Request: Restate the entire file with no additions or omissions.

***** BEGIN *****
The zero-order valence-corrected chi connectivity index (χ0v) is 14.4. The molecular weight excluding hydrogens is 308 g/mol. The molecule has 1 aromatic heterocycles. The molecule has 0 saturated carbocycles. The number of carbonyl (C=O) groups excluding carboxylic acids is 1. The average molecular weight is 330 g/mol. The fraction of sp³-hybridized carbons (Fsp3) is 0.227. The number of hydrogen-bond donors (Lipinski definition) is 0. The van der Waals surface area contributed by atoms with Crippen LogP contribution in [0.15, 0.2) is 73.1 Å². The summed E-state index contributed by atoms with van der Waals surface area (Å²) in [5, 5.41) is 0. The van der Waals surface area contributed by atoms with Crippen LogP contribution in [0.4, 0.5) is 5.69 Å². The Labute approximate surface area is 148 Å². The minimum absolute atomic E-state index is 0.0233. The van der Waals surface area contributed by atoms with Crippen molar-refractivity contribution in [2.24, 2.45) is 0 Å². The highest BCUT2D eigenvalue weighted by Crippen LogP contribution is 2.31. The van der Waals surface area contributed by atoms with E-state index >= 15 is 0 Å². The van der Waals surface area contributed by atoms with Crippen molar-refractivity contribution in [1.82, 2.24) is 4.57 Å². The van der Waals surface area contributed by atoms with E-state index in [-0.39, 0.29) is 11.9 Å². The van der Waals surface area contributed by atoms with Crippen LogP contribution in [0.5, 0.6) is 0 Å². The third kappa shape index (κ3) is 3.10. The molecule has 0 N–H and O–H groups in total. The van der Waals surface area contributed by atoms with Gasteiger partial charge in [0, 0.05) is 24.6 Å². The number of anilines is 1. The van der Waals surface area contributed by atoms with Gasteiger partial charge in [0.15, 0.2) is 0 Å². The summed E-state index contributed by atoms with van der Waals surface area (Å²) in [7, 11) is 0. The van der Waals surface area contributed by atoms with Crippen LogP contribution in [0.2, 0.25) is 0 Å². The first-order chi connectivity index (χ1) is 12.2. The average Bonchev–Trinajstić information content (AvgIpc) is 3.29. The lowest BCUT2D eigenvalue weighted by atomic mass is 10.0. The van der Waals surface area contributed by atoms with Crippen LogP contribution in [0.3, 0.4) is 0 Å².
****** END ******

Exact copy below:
The zero-order valence-corrected chi connectivity index (χ0v) is 14.4. The molecular weight excluding hydrogens is 308 g/mol. The molecule has 1 aromatic heterocycles. The molecule has 0 saturated carbocycles. The number of carbonyl (C=O) groups excluding carboxylic acids is 1. The average molecular weight is 330 g/mol. The fraction of sp³-hybridized carbons (Fsp3) is 0.227. The number of hydrogen-bond donors (Lipinski definition) is 0. The van der Waals surface area contributed by atoms with Crippen LogP contribution in [0.15, 0.2) is 73.1 Å². The summed E-state index contributed by atoms with van der Waals surface area (Å²) in [5, 5.41) is 0. The van der Waals surface area contributed by atoms with Crippen LogP contribution in [0.4, 0.5) is 5.69 Å². The Labute approximate surface area is 148 Å². The minimum absolute atomic E-state index is 0.0233. The van der Waals surface area contributed by atoms with Crippen molar-refractivity contribution in [2.24, 2.45) is 0 Å². The highest BCUT2D eigenvalue weighted by Crippen LogP contribution is 2.31. The van der Waals surface area contributed by atoms with E-state index >= 15 is 0 Å². The van der Waals surface area contributed by atoms with Crippen molar-refractivity contribution in [1.82, 2.24) is 4.57 Å². The van der Waals surface area contributed by atoms with E-state index in [-0.39, 0.29) is 11.9 Å². The van der Waals surface area contributed by atoms with Crippen LogP contribution in [0.5, 0.6) is 0 Å². The third kappa shape index (κ3) is 3.10. The molecule has 0 N–H and O–H groups in total. The van der Waals surface area contributed by atoms with Gasteiger partial charge in [0, 0.05) is 24.6 Å². The number of anilines is 1. The van der Waals surface area contributed by atoms with Gasteiger partial charge in [0.15, 0.2) is 0 Å². The summed E-state index contributed by atoms with van der Waals surface area (Å²) in [7, 11) is 0. The van der Waals surface area contributed by atoms with Crippen LogP contribution in [0.2, 0.25) is 0 Å². The first-order chi connectivity index (χ1) is 12.2. The average Bonchev–Trinajstić information content (AvgIpc) is 3.29. The lowest BCUT2D eigenvalue weighted by atomic mass is 10.0. The van der Waals surface area contributed by atoms with Crippen LogP contribution in [0.3, 0.4) is 0 Å².